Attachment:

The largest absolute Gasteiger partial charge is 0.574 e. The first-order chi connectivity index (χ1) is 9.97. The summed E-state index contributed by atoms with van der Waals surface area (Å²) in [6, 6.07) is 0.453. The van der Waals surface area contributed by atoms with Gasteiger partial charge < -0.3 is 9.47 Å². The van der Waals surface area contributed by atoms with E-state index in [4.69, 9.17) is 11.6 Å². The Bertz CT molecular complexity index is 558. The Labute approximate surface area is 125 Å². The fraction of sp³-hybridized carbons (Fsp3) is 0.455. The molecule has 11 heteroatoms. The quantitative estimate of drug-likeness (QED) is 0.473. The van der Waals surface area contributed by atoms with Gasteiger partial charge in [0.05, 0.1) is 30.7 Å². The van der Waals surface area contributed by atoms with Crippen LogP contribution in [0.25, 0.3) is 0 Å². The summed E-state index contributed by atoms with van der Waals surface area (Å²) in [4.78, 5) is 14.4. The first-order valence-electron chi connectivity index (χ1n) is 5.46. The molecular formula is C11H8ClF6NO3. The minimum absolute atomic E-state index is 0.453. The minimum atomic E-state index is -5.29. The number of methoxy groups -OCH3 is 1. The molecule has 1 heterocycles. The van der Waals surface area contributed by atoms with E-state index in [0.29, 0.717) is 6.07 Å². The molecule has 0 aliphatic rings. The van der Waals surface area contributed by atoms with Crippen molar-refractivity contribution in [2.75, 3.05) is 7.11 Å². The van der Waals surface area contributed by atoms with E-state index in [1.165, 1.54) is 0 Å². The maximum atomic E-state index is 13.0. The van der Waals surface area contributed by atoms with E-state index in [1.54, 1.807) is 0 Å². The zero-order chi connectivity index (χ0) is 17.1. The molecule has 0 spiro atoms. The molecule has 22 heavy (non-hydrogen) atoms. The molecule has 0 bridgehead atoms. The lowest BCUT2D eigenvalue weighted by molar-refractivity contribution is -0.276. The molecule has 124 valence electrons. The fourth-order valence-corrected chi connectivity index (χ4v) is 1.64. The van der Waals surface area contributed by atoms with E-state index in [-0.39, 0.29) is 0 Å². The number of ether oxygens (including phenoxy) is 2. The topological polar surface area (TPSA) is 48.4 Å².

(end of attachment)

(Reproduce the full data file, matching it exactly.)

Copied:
The largest absolute Gasteiger partial charge is 0.574 e. The first-order chi connectivity index (χ1) is 9.97. The summed E-state index contributed by atoms with van der Waals surface area (Å²) in [6, 6.07) is 0.453. The van der Waals surface area contributed by atoms with Gasteiger partial charge < -0.3 is 9.47 Å². The van der Waals surface area contributed by atoms with E-state index in [4.69, 9.17) is 11.6 Å². The Bertz CT molecular complexity index is 558. The Labute approximate surface area is 125 Å². The fraction of sp³-hybridized carbons (Fsp3) is 0.455. The molecule has 11 heteroatoms. The quantitative estimate of drug-likeness (QED) is 0.473. The van der Waals surface area contributed by atoms with Gasteiger partial charge in [0.05, 0.1) is 30.7 Å². The van der Waals surface area contributed by atoms with Crippen LogP contribution in [0.25, 0.3) is 0 Å². The summed E-state index contributed by atoms with van der Waals surface area (Å²) in [4.78, 5) is 14.4. The first-order valence-electron chi connectivity index (χ1n) is 5.46. The molecular formula is C11H8ClF6NO3. The minimum absolute atomic E-state index is 0.453. The minimum atomic E-state index is -5.29. The number of methoxy groups -OCH3 is 1. The molecule has 1 heterocycles. The van der Waals surface area contributed by atoms with E-state index in [0.29, 0.717) is 6.07 Å². The molecule has 0 aliphatic rings. The van der Waals surface area contributed by atoms with Crippen molar-refractivity contribution in [2.75, 3.05) is 7.11 Å². The van der Waals surface area contributed by atoms with E-state index in [1.165, 1.54) is 0 Å². The maximum atomic E-state index is 13.0. The van der Waals surface area contributed by atoms with E-state index in [1.54, 1.807) is 0 Å². The zero-order chi connectivity index (χ0) is 17.1. The molecule has 0 spiro atoms. The molecule has 22 heavy (non-hydrogen) atoms. The molecule has 0 bridgehead atoms. The lowest BCUT2D eigenvalue weighted by molar-refractivity contribution is -0.276. The molecule has 124 valence electrons. The fourth-order valence-corrected chi connectivity index (χ4v) is 1.64. The van der Waals surface area contributed by atoms with E-state index in [-0.39, 0.29) is 0 Å². The number of ether oxygens (including phenoxy) is 2. The topological polar surface area (TPSA) is 48.4 Å².